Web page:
There are a variety of medical treatments for mental health disorders like anxiety and panic disorders. One relatively new treatment option is a drug called mirtazapine, a drug that’s been used for less than 30 years in the U.S. Antidepressants and antianxiety drugs aren’t at the top of the list of drugs with high abuse potential, but they can be misused. What happens if you use mirtazapine recreationally? Learn more about mirtazapine abuse and misuse.
What is Mirtazapine?
Mirtazapine is a prescription medication that’s used as an antidepressant, and it’s used to treat anxiety disorders. It’s a relatively new prescription drug, which was first synthesized in 1989 and later approved for use in the United States in 1996. As a young medication, researchers are still learning about how it works in the body.
It’s sometimes called a serotonergic drug, which means it interacts with the chemical messenger serotonin. However, a review in 2006 found that there was very little evidence that the drug has clear serotonergic effects in humans. However, it does seem to act as a histamine receptor antagonist. That means it binds to histamine receptors and slows or stops activity. Histamine receptor agonists are usually used in allergy medications, but they can also cause sedation or drowsiness.
Mirtazapine seems to be able to slow down the nervous system through this and other actions, which is useful in treating disorders related to overexcitement in the nervous system like insomnia and anxiety.
Does Mirtazapine Have High Abuse Potential?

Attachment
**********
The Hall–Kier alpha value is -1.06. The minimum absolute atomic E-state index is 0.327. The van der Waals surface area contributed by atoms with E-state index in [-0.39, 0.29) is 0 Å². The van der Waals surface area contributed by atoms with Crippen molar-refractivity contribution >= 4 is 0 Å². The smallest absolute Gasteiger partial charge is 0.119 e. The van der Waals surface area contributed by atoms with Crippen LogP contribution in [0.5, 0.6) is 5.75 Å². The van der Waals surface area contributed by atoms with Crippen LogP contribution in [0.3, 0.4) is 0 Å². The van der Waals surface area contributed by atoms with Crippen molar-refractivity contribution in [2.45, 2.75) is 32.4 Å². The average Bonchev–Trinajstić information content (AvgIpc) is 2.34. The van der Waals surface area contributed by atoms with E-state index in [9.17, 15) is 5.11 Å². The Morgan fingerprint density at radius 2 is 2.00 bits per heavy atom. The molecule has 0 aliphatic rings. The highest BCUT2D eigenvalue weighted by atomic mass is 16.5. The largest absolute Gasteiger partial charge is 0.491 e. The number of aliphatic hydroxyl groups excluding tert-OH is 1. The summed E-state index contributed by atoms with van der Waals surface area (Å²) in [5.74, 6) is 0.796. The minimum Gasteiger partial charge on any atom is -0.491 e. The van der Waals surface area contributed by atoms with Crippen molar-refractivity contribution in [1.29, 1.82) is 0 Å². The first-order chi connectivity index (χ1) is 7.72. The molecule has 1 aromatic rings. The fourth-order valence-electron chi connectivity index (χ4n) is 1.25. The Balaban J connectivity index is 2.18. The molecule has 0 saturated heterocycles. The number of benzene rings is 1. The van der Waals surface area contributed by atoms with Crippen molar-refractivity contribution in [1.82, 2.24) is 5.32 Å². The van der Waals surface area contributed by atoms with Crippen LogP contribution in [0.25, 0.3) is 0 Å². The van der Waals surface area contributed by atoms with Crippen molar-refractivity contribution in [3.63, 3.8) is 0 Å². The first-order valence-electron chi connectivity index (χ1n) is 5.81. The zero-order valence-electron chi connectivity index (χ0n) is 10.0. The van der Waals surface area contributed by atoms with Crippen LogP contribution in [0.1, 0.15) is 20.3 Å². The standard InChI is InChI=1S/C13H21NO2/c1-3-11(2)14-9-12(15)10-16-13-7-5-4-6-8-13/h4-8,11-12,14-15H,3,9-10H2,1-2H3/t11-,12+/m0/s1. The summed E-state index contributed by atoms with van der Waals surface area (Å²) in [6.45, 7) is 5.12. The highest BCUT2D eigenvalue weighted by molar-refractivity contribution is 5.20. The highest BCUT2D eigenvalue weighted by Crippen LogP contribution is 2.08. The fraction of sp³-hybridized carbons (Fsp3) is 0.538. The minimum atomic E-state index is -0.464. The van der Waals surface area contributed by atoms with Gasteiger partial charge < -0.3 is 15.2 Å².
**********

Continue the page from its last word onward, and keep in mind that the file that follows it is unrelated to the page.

Anxiety is often treated with other medications like benzodiazepines and selective serotonin reuptake inhibitors (SSRIs). These medications are sometimes abused, especially benzodiazepines. Drugs that facilitate sedation may sometimes be abused for euphoric effects, similar to those of alcohol. Can mirtazapine cause similar effects, and are people likely to abuse it?
Compared to benzodiazepines, both mirtazapine and SSRIs have lower likelihoods of encouraging abuse and substance use disorders. The government regulates benzos a bit more strictly. Most benzo prescriptions are classified as Schedule IV drugs, which means they are considered to have accepted medical uses and a low risk for abuse, but they can cause limited psychological and physical dependence if abused.
SSRIs and mirtazapine are classified as Rx-only, which means they aren’t considered a scheduled controlled substance, but they do require a prescription to buy and use. Mirtazapine is considered nonaddictive, but it can sometimes be abused to achieve mood-boosting effects.
However, other medications are more likely candidates for abuse. Benzos, barbiturates, and opioids can cause more pronounced intoxicating effects than mirtazapine.
What Happens if you Abuse Mirtazapine?
Mirtazapine abuse may lead to relaxing effects that can produce mild euphoria, but it’s also likely to cause some uncomfortable side effects. Mirtazapine is more likely to cause sleepiness or drowsiness than other antidepressants, and abuse may just lead to fatigue.
It has also shown to cause weight gain through increased appetite. Other common symptoms include weakness, confusion, and dizziness. Mirtazapine is well-tolerated, even compared to other antidepressants. However, abuse and misuse are more likely to cause adverse effects.